In my last column, I reviewed three California laws that interfere with negotiations between landlords and tenants. State Assembly Bill 1482 or the “Tenant Protection Act of 2019” went into effect January 1. It prevents residential landlords from raising rent more than 5 percent, plus the local rate of inflation, in a single year. State Senate Bill 329 prevents landlords from considering the source of a tenant’s income; specifically, landlords cannot discriminate against renters who use Section 8 housing vouchers. Finally, there’s Governor Gavin Newsom’s recent extension of Penal Code Section 396, the anti-gouging rule that went into effect after wildfires ravaged the state. Section 396 prevents landlords from raising the rent on all housing types, including vacant units, more than 10 percent above pre-emergency levels.
Just Cause for Eviction
Well, here’s another part of AB 1482 you should know about: the Just Cause for Eviction section that also went into effect January 1. Before this year, a landlord could evict a tenant for any reason or for no reason at all. If a tenant was a disrespectful jerk who called at 5:00 pm on a Friday evening to report a problem and then cussed out the landlord because she couldn’t get a repairman to his home until Monday, the landlord could simply opt not to renew the lease agreement. Or, if neighbors saw the tenant selling drugs at the property (but the tenant had not been convicted in a court of law), the landlord could simply begin eviction proceedings.
Now things have changed. Landlords cannot evict tenants for no reason if they have lived there more than 12 months. There must be “just cause.” There are two types of just-cause evictions: at-fault (the tenant does something wrong) and no-fault (the tenant doesn’t do anything wrong).
At-Fault Just Causes
At-fault just causes include: (1) not paying rent, (2) breach of the lease agreement, (3) causing a nuisance, (4) seriously damaging the property, (5) refusing to sign a lease extension on similar terms, (6) criminal activity including threats of serious violence against the landlord, (7) illegally assigning or subleasing, (8) refusing to let the landlord legally enter to make repairs or show the property, (9) using the premises for an illegal purpose, (10) a resident manager failing to leave when terminated, and (11) failing to move after giving notice to the landlord of that plan.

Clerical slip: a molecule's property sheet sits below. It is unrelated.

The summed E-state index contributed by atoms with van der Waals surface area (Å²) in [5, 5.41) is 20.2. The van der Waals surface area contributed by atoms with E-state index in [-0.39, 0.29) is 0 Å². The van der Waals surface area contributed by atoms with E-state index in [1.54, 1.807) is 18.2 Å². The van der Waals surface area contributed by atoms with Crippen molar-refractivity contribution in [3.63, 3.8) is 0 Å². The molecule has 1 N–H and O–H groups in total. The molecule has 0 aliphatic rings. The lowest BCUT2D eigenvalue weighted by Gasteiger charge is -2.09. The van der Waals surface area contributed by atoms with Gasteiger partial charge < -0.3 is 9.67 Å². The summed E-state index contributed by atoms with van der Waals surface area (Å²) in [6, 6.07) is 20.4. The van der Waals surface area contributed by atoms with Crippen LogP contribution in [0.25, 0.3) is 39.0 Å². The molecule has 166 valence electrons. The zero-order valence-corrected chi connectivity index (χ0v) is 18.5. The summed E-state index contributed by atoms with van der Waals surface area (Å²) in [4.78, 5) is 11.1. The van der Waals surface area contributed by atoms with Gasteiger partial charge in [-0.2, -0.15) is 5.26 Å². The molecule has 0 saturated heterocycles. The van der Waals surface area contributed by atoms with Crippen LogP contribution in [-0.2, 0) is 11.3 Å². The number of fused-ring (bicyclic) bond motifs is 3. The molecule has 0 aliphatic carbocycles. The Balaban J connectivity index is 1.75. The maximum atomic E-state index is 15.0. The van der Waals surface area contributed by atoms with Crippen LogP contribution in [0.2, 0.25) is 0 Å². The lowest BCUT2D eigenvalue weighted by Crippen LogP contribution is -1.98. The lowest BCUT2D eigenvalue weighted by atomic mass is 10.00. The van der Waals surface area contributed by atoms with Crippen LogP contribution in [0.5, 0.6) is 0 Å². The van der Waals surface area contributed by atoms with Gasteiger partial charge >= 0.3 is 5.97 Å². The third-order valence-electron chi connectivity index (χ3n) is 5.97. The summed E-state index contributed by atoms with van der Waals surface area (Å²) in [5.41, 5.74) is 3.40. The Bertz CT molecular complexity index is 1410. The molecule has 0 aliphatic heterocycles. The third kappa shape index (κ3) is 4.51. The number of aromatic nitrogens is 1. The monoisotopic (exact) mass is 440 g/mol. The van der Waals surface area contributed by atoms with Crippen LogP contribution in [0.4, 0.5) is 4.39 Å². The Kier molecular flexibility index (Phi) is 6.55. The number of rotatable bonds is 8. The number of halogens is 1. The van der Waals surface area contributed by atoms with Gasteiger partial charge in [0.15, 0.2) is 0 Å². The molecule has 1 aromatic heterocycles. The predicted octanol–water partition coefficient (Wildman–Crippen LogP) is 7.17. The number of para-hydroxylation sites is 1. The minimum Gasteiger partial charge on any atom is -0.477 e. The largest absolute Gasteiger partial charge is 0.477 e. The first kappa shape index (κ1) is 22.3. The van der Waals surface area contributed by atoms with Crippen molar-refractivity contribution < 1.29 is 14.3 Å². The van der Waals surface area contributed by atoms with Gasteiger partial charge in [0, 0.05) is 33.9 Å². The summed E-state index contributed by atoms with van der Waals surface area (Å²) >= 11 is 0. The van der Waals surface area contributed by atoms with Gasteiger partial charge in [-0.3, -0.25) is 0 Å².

No-Fault Just Causes
Thanks to AB 1482, the only allowable no-fault just causes include: (1) the landlord wants to move in a family member or occupy the property themselves, (2) the landlord decides to withdraw the property from the rental market, (3) the landlord has been legally ordered to vacate the property [e.g. condemned or illegal building], or (4) to “substantially remodel” the unit which will take at least 30 days to do and it is unsafe to continue occupancy. If you are a landlord, be sure your lease agreement includes these no-fault just causes for eviction.
A no-fault just cause eviction entitles the tenant to relocation assistance or a rent waiver. The relocation fee must be equal to one month’s rent and it must be paid within 15 calendar days of the service notice of termination of tenancy. Also, in your notice of termination, you must include the no-fault just cause for eviction and you must inform the tenants of their right to relocation assistance or a rent waiver.
As a landlord, it is more important than ever to vet potential tenants. Talk to previous landlords. Talk to their employers. Do a background check. Once tenants reside in your property, it’s tough to get them out—even when it shouldn’t be. As I said last week, this new law will not only frustrate landlords but will make the housing shortage worse.
If you have questions about property management or real estate, please contact me at firstname.lastname@example.org or call (707) 462-4000. If you have an idea for a future column, share it with me and if I use it, I’ll send you a $25 gift certificate to Schat’s Bakery.
Dick Selzer is a real estate broker who has been in the business for more than 40 years.